Fantastic Beasts and Where to Find Them has a brief history of magical creatures, including the taxonomy. It was of great interest to learn that merpeople and centaurs wanted to be considered beasts, not humans, and that ghosts were concerned about being properly represented. It was also interesting to learn about Muggle-beast interaction, as you’d wonder if the species would collide in a way that would be harmful to Muggles. Most importantly, we get an A-Z list of “fantastic” beasts and how they engage with wizard and human species.
This book was a delight. I always enjoy fictional bestiaries (I believe my dad has a Star Wars universe book and a Tolkien book, if memory serves), and this one further fleshes out the magical word that Rowling created in her famous series. I would not be opposed to adventures of Newt Scamander in print form, though I won’t be following the film series.
Quidditch through the Ages by J.K. Rowling
A few years back, when I had just defended my dissertation, Barnes and Noble was running several sales which I fell for. One was a three-pack of Quidditch through the Ages, Fantastic Beasts and Where to Find Them, and Tales of Beedle the Bard. As a Harry Potter fan, I thought, “These sound fun! Let’s buy them!” plus, you know, post-dissertation glee made me really spendy. I finally sat down and read all three this year, so I will place them each in the order I read them. Let’s start with a game of Quidditch!
Quidditch through the Ages is an all-too-brief glimpse at the game of Quidditch, which fascinated me the first time I read through the Harry Potter books. This book explains the origins and history of the game, the variations and team histories for each of the major continental players, and some basic fundamentals of the game. The part about the golden snidge/golden snitch is the most enjoyable, though I don’t know what it is about cute, chick-like birds that get me every.single.time.
This book was fun, but it was also really underwhelming. When I had to take a swimming class in college, my textbook was a comprehensive examination at all the strokes, and there were tons of diagrams. I fully expected Quidditch to have many comprehensive diagrams and charts, which it did not have. I realize that this was a for-fun book, but it just seemed way too vague and underwritten to have *really* been a textbook utilized by Hogwarts, Beauxbatons, or Durmstrang kids. Maybe J.K. Rowling will do an encyclopedia someday? (I’d totally read that).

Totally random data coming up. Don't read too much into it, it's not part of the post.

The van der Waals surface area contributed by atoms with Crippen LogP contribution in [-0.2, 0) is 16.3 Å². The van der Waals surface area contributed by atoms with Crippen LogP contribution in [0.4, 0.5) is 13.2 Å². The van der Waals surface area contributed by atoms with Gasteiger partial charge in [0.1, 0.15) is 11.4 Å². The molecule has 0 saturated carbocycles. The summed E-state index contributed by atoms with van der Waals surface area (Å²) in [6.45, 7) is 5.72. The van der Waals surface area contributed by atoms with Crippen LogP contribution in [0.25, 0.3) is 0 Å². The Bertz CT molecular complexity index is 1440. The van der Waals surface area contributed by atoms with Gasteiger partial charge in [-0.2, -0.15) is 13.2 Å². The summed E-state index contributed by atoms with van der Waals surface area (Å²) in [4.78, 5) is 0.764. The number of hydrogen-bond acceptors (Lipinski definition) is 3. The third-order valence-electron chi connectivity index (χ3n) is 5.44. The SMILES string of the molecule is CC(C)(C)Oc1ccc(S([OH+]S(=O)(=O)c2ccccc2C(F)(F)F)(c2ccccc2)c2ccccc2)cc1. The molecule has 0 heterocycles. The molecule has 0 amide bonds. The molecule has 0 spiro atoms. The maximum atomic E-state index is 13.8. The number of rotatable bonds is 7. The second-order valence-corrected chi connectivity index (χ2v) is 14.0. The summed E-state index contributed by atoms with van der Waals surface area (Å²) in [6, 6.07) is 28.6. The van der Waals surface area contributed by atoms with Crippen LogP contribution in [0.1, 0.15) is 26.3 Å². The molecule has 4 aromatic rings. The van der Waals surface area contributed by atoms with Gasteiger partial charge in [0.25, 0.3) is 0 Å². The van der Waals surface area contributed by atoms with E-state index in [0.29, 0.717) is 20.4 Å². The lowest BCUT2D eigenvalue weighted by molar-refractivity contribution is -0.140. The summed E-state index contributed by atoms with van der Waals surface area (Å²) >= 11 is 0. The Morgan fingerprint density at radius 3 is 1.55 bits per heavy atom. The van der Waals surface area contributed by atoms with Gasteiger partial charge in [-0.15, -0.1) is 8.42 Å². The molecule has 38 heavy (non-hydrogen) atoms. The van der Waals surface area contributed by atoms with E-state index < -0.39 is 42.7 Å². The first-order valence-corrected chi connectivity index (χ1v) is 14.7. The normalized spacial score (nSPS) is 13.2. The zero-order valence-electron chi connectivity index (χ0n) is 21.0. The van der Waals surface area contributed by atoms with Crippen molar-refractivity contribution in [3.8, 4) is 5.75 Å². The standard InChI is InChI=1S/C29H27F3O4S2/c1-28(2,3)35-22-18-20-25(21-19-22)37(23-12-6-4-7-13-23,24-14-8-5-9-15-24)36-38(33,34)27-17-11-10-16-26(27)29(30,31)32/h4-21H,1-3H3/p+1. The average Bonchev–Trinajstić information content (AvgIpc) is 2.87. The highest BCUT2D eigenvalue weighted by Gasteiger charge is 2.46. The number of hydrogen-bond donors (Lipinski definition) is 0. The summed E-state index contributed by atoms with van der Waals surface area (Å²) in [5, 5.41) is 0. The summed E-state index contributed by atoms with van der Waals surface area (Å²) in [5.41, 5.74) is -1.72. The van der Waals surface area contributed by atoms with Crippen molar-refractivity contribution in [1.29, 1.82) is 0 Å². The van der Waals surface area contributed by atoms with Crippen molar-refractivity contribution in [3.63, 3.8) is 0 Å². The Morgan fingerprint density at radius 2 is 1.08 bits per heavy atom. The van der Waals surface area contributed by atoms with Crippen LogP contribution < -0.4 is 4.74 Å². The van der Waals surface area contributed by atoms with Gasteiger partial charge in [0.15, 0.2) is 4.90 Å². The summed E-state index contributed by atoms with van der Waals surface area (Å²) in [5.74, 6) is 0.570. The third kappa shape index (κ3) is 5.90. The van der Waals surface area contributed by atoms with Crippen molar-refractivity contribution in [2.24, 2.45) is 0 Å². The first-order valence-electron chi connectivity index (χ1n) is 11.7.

The Master by Colm Tóibín
During my dissertation writing phase of life (THANK GOODNESS IT’S OVER), my second reader recommended The Master, since I had written a chapter on Henry James and his take on the novel of manners, which was then adapted by Jeffery Eugenides in The Marriage Plot and Alan Hollinghurst in The Line of Beauty. Emmalita graciously gifted me this book for the CBR book exchange a few years back, and now I’ve finally read it! It’s a really enjoyable, interesting, and well-written book.
Henry James is in middle age and trying to understand his new place in the world. He’s written several successful novels, yes, but he doesn’t always understand who he is or where he fits in the world. The Master is an examination of a seemingly placid outer life and a rich inner life worked with insight, anxiety, and wonder. James is a confirmed bachelor, and his biographers have questioned or hinted at his sexuality, but this novel hypothesizes that Henry may have fallen in love with a man or two before. It’s nothing overt or explicit, but rather in a series of simple gestures and exchanges.
I recommend this novel most for fans of Henry James or author-historical fiction. If you found yourself snoring through Portrait of a Lady, I don’t see a big divergence from the original James to this one. I’m not saying that as a negative, but it is if you’re not a fan! (I mean, we all know that’s my jam, so I was delighted by the whole damn thing). Also, if you’ve never read Henry James, The Portrait of a Lady is super elegant, though The Turn of the Screw is a creepy slow burn. Or, if you want something a little shorter, try Edith Wharton’s The Age of Innocence.
The Romance of the Forest by Ann Radcliffe
Many years ago, I believed I would become an 18th and 19th century British literature specialist. I took an independent study my last year in college, and I acquired a LOT of novels from the 18th century as a means of building the teaching collection. Lo and behold, I changed my mind my first year of the PhD (to 20th and 21st century, which is an *enormous* shift, but I’ve been very fortunate, and it was absolutely the right choice for me), and that meant I now suddenly had a LOT of novels I would probably not be teaching. I had acquired Ann Radcliffe’s The Romance of the Forest after reading The Mysteries of Udolpho and seeing it referenced in Emma, and decided it would be fun to laugh at.
If you’ve never read a Gothic novel, you should at least once. It has more melodrama than a Bronte or Hardy novel and is worth three times the enjoyment, because there are secret hallways and mysterious servants, and cartoonishly evil lecherous men and FAINTING WOMEN. So much fainting and crying. I think it’s a total hoot. The Romance of the Forest has so many of the trademarks that it’s a pretty good place to start (nothing will ever top Matthew Lewis’s The Monk, in my opinion, though). Adeline is our heroine, and she gets taken in by family on the run from creditors in Paris. While the family discovers an abandoned abbey and decides to take up residence, Adeline soon discovers that she is being admired by the owner of the abbey, who is rather more lecherous than decorous. Adeline decides escape is her only option, particularly because she’s fallen in love with a different person, and the hijinks ensue, including the discovery of a body in the abbey cellar.
I’m telling you, I had such a great time reading this. I think it doesn’t take itself TOO seriously, which is half the fun. I also think it’s way over the top, which is why Jane Austen parodied it so effectively in Northanger Abbey (also, one of my favorites of hers, because it’s hilarious).